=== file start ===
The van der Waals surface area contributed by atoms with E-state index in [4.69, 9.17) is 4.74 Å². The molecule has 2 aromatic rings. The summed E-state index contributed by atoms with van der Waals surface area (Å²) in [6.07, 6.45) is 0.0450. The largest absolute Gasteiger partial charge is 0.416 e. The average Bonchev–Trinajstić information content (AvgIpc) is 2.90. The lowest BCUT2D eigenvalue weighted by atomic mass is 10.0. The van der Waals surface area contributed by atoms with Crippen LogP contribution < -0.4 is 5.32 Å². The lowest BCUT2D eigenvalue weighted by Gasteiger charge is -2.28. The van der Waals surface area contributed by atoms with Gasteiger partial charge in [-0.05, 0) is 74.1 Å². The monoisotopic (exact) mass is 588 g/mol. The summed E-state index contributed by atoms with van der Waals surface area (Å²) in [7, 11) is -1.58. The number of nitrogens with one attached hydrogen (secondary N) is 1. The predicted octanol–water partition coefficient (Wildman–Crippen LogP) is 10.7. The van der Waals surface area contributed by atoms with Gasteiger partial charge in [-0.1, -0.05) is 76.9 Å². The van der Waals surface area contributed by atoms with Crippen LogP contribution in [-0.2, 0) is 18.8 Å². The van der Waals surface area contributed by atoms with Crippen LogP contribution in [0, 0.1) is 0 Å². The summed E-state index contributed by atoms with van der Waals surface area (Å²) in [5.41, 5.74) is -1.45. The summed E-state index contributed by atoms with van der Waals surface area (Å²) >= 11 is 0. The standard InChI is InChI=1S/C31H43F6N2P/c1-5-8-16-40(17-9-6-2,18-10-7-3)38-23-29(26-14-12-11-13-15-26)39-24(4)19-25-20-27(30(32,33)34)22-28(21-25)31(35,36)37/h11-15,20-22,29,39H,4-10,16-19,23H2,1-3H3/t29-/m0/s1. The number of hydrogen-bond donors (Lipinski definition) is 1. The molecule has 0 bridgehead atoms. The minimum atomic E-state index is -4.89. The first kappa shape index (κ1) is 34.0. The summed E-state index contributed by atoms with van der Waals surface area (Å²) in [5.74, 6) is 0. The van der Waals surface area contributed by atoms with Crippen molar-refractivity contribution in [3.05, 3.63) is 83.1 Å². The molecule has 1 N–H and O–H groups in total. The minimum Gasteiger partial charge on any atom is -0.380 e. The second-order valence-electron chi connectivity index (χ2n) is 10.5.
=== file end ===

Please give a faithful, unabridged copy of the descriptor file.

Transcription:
The van der Waals surface area contributed by atoms with E-state index in [4.69, 9.17) is 4.74 Å². The molecule has 2 aromatic rings. The summed E-state index contributed by atoms with van der Waals surface area (Å²) in [6.07, 6.45) is 0.0450. The largest absolute Gasteiger partial charge is 0.416 e. The average Bonchev–Trinajstić information content (AvgIpc) is 2.90. The lowest BCUT2D eigenvalue weighted by atomic mass is 10.0. The van der Waals surface area contributed by atoms with Crippen LogP contribution < -0.4 is 5.32 Å². The lowest BCUT2D eigenvalue weighted by Gasteiger charge is -2.28. The van der Waals surface area contributed by atoms with Gasteiger partial charge in [-0.05, 0) is 74.1 Å². The monoisotopic (exact) mass is 588 g/mol. The summed E-state index contributed by atoms with van der Waals surface area (Å²) in [7, 11) is -1.58. The number of nitrogens with one attached hydrogen (secondary N) is 1. The predicted octanol–water partition coefficient (Wildman–Crippen LogP) is 10.7. The van der Waals surface area contributed by atoms with Gasteiger partial charge in [-0.1, -0.05) is 76.9 Å². The van der Waals surface area contributed by atoms with Crippen LogP contribution in [-0.2, 0) is 18.8 Å². The van der Waals surface area contributed by atoms with Crippen LogP contribution in [0, 0.1) is 0 Å². The summed E-state index contributed by atoms with van der Waals surface area (Å²) in [5.41, 5.74) is -1.45. The summed E-state index contributed by atoms with van der Waals surface area (Å²) >= 11 is 0. The standard InChI is InChI=1S/C31H43F6N2P/c1-5-8-16-40(17-9-6-2,18-10-7-3)38-23-29(26-14-12-11-13-15-26)39-24(4)19-25-20-27(30(32,33)34)22-28(21-25)31(35,36)37/h11-15,20-22,29,39H,4-10,16-19,23H2,1-3H3/t29-/m0/s1. The number of hydrogen-bond donors (Lipinski definition) is 1. The molecule has 0 bridgehead atoms. The minimum atomic E-state index is -4.89. The first kappa shape index (κ1) is 34.0. The summed E-state index contributed by atoms with van der Waals surface area (Å²) in [5.74, 6) is 0. The van der Waals surface area contributed by atoms with Crippen molar-refractivity contribution in [3.05, 3.63) is 83.1 Å². The molecule has 1 N–H and O–H groups in total. The minimum Gasteiger partial charge on any atom is -0.380 e. The second-order valence-electron chi connectivity index (χ2n) is 10.5.